Philanthropy and investing are often thought of as two very separate disciplines—one dedicated to driving positive social change; the other focused solely on generating financial returns. However, the rapidly growing field of impact-first investing demonstrates that these two areas can complement each other.
In this Q&A with the Trust’s Kristin Carlson Vogen, senior director of philanthropic services, and Leah Missbach Day, co-founder of the nonprofit World Bicycle Relief and a donor advised fund (DAF) holder at the Trust, we explore what impact means on an organizational and individual level, and how charitable dollars can make a difference beyond grant making.
Q: What is the Trust’s approach to impact investing?
Kristin Carlson Vogen: We are early in our process. Adopting an impact-first approach to a 100+ year tradition of focusing on financial returns first takes time. After more than a decade of intentionally seeking diverse asset managers, nearly 32% of our growth pool is now invested with women or minority-owned asset managers. We also heard from advisors of our donor advised funds that they wanted more direct opportunities to have their fund assets invested for change locally, regionally, and globally. A survey revealed that helping our region, supporting minority entrepreneurs, and investing in renewable energy were the areas of greatest interest. We launched our Impact Investing Program in 2020, enabling donors to recommend investments through loans to Community Development Financial Institutions (CDFIs), ESG public equity funds, and other investments that align with their philanthropic interests.
Leah, as a donor advised fund-holder at the Trust, what drew you to the Impact Investing Program?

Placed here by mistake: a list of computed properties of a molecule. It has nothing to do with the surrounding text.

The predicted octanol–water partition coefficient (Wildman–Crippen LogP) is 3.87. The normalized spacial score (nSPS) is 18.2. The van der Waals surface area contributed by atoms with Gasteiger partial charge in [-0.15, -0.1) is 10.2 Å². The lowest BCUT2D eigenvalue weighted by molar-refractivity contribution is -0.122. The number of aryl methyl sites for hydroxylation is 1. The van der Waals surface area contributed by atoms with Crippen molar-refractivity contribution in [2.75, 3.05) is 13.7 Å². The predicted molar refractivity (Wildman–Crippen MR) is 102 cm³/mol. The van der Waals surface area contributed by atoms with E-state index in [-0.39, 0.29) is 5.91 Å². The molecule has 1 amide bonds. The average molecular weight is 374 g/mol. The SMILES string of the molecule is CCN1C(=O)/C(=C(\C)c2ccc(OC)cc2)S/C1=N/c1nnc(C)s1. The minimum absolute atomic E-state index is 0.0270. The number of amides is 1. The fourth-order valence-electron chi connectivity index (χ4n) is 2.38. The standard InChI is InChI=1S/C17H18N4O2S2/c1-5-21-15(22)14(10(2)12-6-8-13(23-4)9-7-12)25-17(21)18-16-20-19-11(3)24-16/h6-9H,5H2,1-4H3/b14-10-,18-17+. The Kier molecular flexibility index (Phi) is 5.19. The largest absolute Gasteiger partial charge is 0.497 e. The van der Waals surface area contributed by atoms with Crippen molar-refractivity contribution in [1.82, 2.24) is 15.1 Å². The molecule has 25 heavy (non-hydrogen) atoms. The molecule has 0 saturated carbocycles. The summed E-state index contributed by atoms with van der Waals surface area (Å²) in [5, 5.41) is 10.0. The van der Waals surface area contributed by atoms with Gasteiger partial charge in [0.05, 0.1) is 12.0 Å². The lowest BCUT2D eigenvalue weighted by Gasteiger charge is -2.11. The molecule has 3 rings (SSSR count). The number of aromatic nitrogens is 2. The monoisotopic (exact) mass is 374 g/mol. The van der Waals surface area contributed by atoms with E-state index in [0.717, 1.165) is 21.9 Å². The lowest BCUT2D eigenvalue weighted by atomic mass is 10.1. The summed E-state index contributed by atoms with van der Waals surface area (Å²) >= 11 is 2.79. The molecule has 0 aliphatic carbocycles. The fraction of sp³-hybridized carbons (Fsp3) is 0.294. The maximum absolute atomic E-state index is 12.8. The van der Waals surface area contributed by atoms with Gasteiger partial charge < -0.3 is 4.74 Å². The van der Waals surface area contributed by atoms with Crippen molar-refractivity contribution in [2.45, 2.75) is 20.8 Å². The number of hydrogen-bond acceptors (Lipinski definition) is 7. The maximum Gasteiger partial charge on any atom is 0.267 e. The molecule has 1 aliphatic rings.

Leah Missbach Day: My relationship with the Trust started with setting up World Bicycle Relief—which designs and builds bikes specifically for students and healthcare workers to reduce their travel times in remote villages in rural developing countries. Originally, the Trust was the holding bank until we established our own 501c3 nonprofit.
Later, I had an opportunity to open a new donor advised fund at the Trust in my name. My philanthropic advisor, Molly Rand, presented the option of investing the assets of the DAF in impact-focused opportunities. The Impact Investing Program was very exciting to me. I need to have my philanthropic dollars working and getting out into the community. But the dollars in my fund that are waiting to be granted, I want them to be effective too. It means a lot to me to know the money is doing good supporting causes aligned with my values.
Q:What investment options have you chosen to support?
LMD: I selected four different opportunities through the Trust’s impact investing platform: two focused on financing affordable housing and community development in Chicago neighborhoods; one focused on advancing economic equity in rural regions around the world; and a U.S.-based equity fund that applies an Environmental, Social, and Governance (ESG) strategy. The local options really resonated with me and reinforces just how wonderfully Chicago-focused the Trust is. Honestly, it helps me sleep at night knowing there are experts handling these funds who are committed to making them as effective as possible and are also going to support equity and justice in how they invest these dollars.
Q:Why is advancing social priorities through investing an important strategy for the Trust?
KVC: As a community foundation, our fiduciary responsibility is to support a thriving and equitable Chicago region. This obligation does not start and stop with our grant making. The Trust oversees more than $4 billion in assets—understanding and influencing how these assets can be invested for the greatest good will advance our and our donors’ priorities before a grant is even made. When we invest in small businesses locally and in other parts of the world, provide low-cost capital to Chicago entrepreneurs, and find ways to invest in renewable energy, we are using all of the tools in our toolbox to be changemakers.
Q:Leah,what broader vision or impact do you hope to achieve through your giving?
LMD: I believe it is critical to use one’s resources in productive ways beyond direct giving. Martin Luther King Jr. sums up one important aspect of this idea when he says, “Philanthropy is commendable, but it must not cause the philanthropist to overlook the economic injustice that makes philanthropy necessary.” When we think of the “bottom line,” that should expand beyond profit to include practices that support human capital and advance equity.